After losing his girlfriend, losing his job, and witnessing his dad out with a woman that is not his mother, Seth Baumgartner realizes that he is having a very bad day. The disintegration of love around him inspires Seth to start a podcast aptly titled The Love Manifesto, in which he is decidedly against love, but in his summer without love, Seth begins to realize that maybe it's there after all; you just have to look for it.

    Words cannot explain the awesomeness that is Seth Baumgartner's Love Manifesto. This is a gushing, glowing review filled with adoration and possible squeeing. Be prepared:

    Seth's journey to find out what love is and why we go back to after it tears us apart is heartfelt, touching, hilarious, and honest. Eric Luper writes with a fluidity and wit. His pop culture references lighten every page and make Seth, his best friend Dimitri, and Dimitri's sister Audrey feel like they are teenagers from down the street.

    Seth's bitterness towards love and his father's infidelity keep the story on track, despite the fact that every chapter holds some form of humor. We never forget that The Love Manifesto is about Seth's anti-love sentiment now that his heart has been broken. We don't forget, but Seth's day to day life left me rolling with laughter, smiling maniacally, and often snorting so loudly I woke my cat. Seth's soundtrack to his podcast had me scrolling through my iPod, hoping I had the songs to go along with what he was feeling, and lucky for me, I had more than a few of the songs.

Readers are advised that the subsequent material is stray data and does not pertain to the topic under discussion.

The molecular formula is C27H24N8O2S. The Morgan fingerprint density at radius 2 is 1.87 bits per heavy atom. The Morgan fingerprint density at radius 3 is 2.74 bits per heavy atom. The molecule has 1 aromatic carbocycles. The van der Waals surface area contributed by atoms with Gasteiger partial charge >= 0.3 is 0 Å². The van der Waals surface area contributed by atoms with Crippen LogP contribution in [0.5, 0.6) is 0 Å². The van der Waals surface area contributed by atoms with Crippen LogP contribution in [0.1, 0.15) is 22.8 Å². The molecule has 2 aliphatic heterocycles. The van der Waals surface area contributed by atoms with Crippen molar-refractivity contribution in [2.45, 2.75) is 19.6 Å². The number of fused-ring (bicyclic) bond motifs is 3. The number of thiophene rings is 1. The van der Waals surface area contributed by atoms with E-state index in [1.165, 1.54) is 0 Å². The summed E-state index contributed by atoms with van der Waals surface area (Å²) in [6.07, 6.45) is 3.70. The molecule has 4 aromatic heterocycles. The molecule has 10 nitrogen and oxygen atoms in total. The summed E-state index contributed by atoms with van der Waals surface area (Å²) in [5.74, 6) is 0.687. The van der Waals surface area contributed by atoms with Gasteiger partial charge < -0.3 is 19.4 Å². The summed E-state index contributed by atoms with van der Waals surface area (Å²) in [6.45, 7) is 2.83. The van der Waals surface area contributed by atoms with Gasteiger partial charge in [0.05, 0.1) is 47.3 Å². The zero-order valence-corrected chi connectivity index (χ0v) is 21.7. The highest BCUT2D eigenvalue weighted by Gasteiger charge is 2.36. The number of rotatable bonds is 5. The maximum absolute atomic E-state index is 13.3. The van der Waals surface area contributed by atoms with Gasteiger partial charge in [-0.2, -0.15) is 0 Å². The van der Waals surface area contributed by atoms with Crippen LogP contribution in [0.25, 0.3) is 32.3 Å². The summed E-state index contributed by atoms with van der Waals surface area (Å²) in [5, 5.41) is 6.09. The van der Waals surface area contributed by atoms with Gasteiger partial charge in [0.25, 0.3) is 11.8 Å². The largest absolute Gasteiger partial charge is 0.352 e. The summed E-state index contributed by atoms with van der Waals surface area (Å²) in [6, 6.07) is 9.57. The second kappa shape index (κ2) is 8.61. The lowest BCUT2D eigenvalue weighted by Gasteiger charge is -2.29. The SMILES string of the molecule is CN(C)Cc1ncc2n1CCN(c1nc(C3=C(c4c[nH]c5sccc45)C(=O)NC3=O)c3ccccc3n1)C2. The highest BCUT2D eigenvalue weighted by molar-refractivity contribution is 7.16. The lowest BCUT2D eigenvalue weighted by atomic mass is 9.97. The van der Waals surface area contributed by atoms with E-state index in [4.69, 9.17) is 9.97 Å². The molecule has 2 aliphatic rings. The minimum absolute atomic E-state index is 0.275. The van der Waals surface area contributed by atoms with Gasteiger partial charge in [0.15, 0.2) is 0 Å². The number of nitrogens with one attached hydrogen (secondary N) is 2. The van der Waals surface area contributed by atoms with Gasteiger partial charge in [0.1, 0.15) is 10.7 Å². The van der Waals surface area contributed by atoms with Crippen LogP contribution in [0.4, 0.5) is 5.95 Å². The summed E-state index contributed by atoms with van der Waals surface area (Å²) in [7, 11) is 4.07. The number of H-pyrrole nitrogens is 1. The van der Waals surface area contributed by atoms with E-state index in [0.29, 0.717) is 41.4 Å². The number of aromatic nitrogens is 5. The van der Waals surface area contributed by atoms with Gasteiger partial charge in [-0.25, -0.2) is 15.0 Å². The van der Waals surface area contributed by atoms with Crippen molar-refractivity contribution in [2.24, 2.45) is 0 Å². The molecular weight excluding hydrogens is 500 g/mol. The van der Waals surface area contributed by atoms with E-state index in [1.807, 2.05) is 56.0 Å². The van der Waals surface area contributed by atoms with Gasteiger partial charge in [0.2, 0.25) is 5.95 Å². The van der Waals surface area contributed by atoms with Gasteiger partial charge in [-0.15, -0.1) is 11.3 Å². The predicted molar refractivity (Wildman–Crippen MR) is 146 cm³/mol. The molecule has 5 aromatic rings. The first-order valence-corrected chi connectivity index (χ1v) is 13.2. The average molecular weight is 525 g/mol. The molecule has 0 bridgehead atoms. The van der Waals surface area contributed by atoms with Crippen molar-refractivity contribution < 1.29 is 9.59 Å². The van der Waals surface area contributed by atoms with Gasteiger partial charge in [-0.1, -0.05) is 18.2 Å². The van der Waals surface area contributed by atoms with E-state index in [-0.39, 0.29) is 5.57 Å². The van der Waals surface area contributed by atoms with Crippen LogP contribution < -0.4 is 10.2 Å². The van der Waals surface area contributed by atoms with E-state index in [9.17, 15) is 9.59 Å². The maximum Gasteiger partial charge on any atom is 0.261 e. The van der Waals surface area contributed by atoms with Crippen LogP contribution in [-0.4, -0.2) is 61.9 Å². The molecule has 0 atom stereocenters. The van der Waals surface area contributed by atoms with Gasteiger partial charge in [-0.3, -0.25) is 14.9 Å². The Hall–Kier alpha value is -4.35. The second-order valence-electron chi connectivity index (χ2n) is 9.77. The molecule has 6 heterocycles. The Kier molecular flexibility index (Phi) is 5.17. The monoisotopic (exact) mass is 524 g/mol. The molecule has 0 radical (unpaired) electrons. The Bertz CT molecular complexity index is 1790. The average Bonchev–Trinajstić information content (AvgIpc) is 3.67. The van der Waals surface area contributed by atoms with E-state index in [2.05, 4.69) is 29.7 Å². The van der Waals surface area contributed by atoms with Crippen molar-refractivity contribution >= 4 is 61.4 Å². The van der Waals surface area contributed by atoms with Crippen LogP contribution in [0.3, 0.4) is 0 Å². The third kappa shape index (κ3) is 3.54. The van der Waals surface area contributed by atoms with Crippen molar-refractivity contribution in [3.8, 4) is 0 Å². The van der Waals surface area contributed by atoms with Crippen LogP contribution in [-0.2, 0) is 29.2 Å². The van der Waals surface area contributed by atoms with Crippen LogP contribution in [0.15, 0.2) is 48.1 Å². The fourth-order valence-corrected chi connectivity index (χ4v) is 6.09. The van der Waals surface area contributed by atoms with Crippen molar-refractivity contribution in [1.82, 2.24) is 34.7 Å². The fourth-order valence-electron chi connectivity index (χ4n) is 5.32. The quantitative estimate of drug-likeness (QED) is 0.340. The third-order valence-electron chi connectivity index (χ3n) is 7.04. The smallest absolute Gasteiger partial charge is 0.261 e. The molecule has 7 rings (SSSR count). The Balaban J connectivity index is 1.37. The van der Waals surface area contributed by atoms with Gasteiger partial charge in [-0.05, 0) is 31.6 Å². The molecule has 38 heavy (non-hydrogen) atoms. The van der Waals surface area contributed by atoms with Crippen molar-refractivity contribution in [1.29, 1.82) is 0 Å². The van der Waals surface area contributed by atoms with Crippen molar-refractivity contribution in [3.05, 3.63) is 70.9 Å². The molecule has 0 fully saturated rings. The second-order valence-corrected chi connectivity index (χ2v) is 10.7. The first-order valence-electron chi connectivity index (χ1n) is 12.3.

Seth Baumgartner's Love Manifesto is more than just a breakup story that begins in an Applebee's. It's about first loves, first losses, family, and the desire to feel like love has a purpose, that it is so much more than a kiss and a look. Luper put it best, love is important, and this is Seth's journey to find out why.

    Opening line(s): "Come on, Seth. Say something." ~ pg. 1

    Favorite line(s): I felt bad for Audrey back then. She looked so tiny, so thin and delicate. Things sure have changed. Nowadays, I suspect Audrey could handle herself in a saloon full of undead barbarian pirate ogres. ~ pg. 117-118

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    Posted June 19, 2010

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    Posted November 25, 2010

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    Posted December 20, 2010

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    Posted March 28, 2011